I have met people who say they actually like it when the time change brings early day darkness along with cold rain, snow and otherwise nasty weather.
I am a spring person pretty much, but do enjoy the low sun months of October and November, as you know. There is a cozy cottage mystique about this time of year when we cloister in our little nesties and light a fire in the fireplace and sip a little Cabernet as we curl with the new Stephen King thriller.
Yep, there is something to be said for the current pre-holiday time period when thoughts are beginning to turn to turkey dinners laced with sweet potatoes and ambrosia salads, and the big next holiday which Santa is already out there promoting.
There's an electricity of anticipation in the atmosphere. One that quickly dies after Jan. 1 with only dismal weather and long nights ahead and no eggnog or presents in crinkly wrapping paper to light our way.
Such are the seasons of living.
We make memories at Christmas time that stay with us and our children forever. Who doesn't recall Christmas eves when we were kids, and the setting of major tables upon linen only appearing at this time? Gone are those days linking us to past holidays, but blessed be the recollections in which we can all revel. Maybe that special wreath mom made and always hung over the front door has somewhere been lost, and dad's plywood reindeer are rotting beneath the methane aroma of a garbage dump.
Never mind, because this year is another memory for the children in us all. Maybe this one will be the one we will never, ever forget in minute detail.
Memories are funny little dickens. Just the other day I was pecking away on my HP Windows 7 when my wife, Sally – now my bride for nearly 37 years – taps me on the shoulder and asks: "What were you doing 40 years ago?"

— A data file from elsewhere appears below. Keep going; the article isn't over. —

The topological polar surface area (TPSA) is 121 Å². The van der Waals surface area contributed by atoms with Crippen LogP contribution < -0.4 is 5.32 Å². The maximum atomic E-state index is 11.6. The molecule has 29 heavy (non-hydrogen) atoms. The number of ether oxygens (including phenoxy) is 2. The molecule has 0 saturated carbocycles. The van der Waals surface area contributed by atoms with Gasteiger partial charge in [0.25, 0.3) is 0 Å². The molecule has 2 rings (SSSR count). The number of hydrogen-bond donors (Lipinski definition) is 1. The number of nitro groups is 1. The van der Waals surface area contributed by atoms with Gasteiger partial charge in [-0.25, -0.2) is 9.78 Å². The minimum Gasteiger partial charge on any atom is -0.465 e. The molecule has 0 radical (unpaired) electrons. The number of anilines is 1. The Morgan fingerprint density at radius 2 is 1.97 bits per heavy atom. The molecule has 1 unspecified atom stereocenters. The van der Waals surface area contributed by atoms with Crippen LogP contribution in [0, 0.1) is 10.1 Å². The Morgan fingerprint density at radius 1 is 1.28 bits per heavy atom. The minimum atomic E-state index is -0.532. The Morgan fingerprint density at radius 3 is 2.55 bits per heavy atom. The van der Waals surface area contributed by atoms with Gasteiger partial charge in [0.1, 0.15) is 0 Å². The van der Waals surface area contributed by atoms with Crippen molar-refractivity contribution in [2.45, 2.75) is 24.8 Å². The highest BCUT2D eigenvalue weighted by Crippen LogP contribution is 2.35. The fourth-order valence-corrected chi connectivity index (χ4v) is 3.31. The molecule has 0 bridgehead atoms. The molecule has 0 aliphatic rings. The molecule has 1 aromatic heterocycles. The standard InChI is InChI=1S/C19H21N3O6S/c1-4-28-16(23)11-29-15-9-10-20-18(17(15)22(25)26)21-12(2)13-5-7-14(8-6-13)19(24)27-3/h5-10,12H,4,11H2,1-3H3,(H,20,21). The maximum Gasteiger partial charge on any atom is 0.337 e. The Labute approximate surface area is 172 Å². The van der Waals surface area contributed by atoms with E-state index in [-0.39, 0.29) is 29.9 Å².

Since I have trouble remembering where I was 15 minutes ago, I simply answered that I had no idea, all the while shivering that she had remembered something bad I'd done and still hadn't paid penance enough to be forgiven.
She handed me a fading bundle of pages and simply stood there smirking.
It was a letter of some love I had sent to her before we were man and wife, and it was long and filled with, well, stuff I am glad you, nor my children or grandchildren (maybe great grandchildren, fully grown, would be OK) will never see.
Wow, what sheer poetry!
Memories of writing it flooded back to me. I remember a dwindling bottle of wine before me at a seaside restaurant as I penned away my soul.
By the time the lengthy tome was done, so was the bottle, and I had faded into the realm of dreamland as I wrote the final lines.
Memories like that are perhaps not remembered until they are shocked back, and they then are recollected with vivid accuracy.
Ah, the days of wine and prose, like Christmas memories, keep us in touch with our original selves.